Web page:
Weeknotes: datasette-auth-passwords, a Datasette logo and a whole lot more
All sorts of project updates this week.
Datasette 0.44 added authentication support as a core concept, but left the actual implementation details up to the plugins.
I released datasette-auth-passwords on Monday. It’s an implementation of the most obvious form of authentication (as opposed to GitHub SSO or bearer tokens or existing domain cookies): usernames and passwords, typed into a form.
Implementing passwords responsibly is actually pretty tricky, due to the need to effectively hash them. After some research I ended up mostly copying how Django does it (never a bad approach): I’m using 260,000 salted pbkdf2_hmac iterations, taking advantage of the Python standard library. I wrote this up in a TIL.
The plugin currently only supports hard-coded password hashes that are fed to Datasette via an environment variable—enough to set up a password-protected Datasette instance with a couple of users, but not really good for anything more complex than that. I have an open issue for implementing database-backed password accounts, although again the big challenge is figuring out how to responsible store those password hashes.
I’ve set up a live demo of the password plugin at datasette-auth-passwords-demo.datasette.io—you can sign into it to reveal a private database that’s only available to authenticated users.
Datasette website and logo
I’m finally making good progress on a website for Datasette. As part of that I’ve been learning to use Figma, which I used to create a Datasette logo.
Figma is really neat: it’s an entirely web-based vector image editor, aimed at supporting the kind of design work that goes into websites and apps. It has full collaborative editing for teams but it’s free for single users. Most importantly it has extremely competent SVG exports.
I’ve added the logo to the latest version of the Datasette docs, and I have an open pull request to
sphinx_rtd_theme to add support for setting a custom link target on the logo so I can link back to the rest of the official site, when it goes live.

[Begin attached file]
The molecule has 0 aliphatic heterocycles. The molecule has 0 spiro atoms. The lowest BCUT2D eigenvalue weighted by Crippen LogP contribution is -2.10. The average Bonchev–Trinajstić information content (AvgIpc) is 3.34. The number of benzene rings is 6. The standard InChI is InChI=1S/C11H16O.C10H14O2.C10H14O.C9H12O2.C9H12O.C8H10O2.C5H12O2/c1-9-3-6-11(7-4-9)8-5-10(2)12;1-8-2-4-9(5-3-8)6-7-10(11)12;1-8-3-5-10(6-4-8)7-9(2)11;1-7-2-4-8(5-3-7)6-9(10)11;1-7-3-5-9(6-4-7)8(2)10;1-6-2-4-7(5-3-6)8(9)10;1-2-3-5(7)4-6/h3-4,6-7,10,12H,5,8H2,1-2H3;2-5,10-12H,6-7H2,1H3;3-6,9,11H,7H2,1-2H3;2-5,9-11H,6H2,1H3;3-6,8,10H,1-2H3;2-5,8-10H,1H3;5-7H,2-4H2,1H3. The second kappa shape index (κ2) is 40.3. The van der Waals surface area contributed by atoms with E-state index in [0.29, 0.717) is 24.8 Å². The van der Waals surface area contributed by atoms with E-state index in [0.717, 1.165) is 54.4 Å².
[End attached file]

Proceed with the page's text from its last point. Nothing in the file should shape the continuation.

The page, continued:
TIL search snippet highlighting
My TIL site has a search engine, but it didn’t do snippet highlighting. I reused the pattern I described in Fast Autocomplete Search for Your Website—implemented server-side rather than client-side this time—to add that functionality. The implementation is here—here’s a demo of it in action.
As a demo, I set up a Datasette powered copy of the conference schedule at srccon-2020.datasette.io—it’s running the datasette-ics plugin which means it can provide a URL that can be subscribed to in Google or Apple Calendar.
The site runs out of the simonw/srccon-2020-datasette repository, which uses a GitHub Action to download the schedule JSON, modify it a little (mainly to turn the start and end dates into ISO datestamps), save it to a SQLite database with sqlite-utils and publish it to Vercel.
Covid 19 population data
My Covid-19 tracker publishes updated numbers of cases and deaths from the New York Times, the LA Times and Johns Hopkins university on an hourly basis.
One thing that was missing was county population data. US counties are identified in the data by their FIPS codes, which offers a mechanism for joining against population estimates pulled from the US Census.
I used that data to define a SQL view—latest_ny_times_counties_with_populations—which shows the latest New York Times county data with new derived
Tweaks to this blog
For many years this blog’s main content has sat on the left of the page—which looks increasingly strange as screens get wider and wider. As of this commit the main layout is centered, which I think looks much nicer.
I also ran a data migration to fix some old internal links.
I gave a (virtual) talk at Django London on Monday about Datasette. I’ve taken to sharing a Google Doc for this kind of talk, which I prepare before the talk with notes and then update afterwards to reflect additional material from the Q&A. Here’s the document from Monday’s talk.
San Francisco Public Works maintain a page of tree removal notifications showing trees that are scheduled for removal. I like those trees. They don’t provide an archive of notifications from that page, so I’ve set up a git scraping GitHub repository that scrapes the page daily and maintains a history of its contents in the commit log.
I updated datasette-publish-fly for compatibility with Datasette 0.44 and Python 3.6.
I made a few tweaks to my GitHub profile README, which is now Apache 2 licensed so people know they can adapt it for their own purposes.
I released github-to-sqlite 2.3 with a new option for fetching information for just specific repositories.
The Develomentor podcast published an interview with me about my career, and how it’s been mostly defined by side-projects.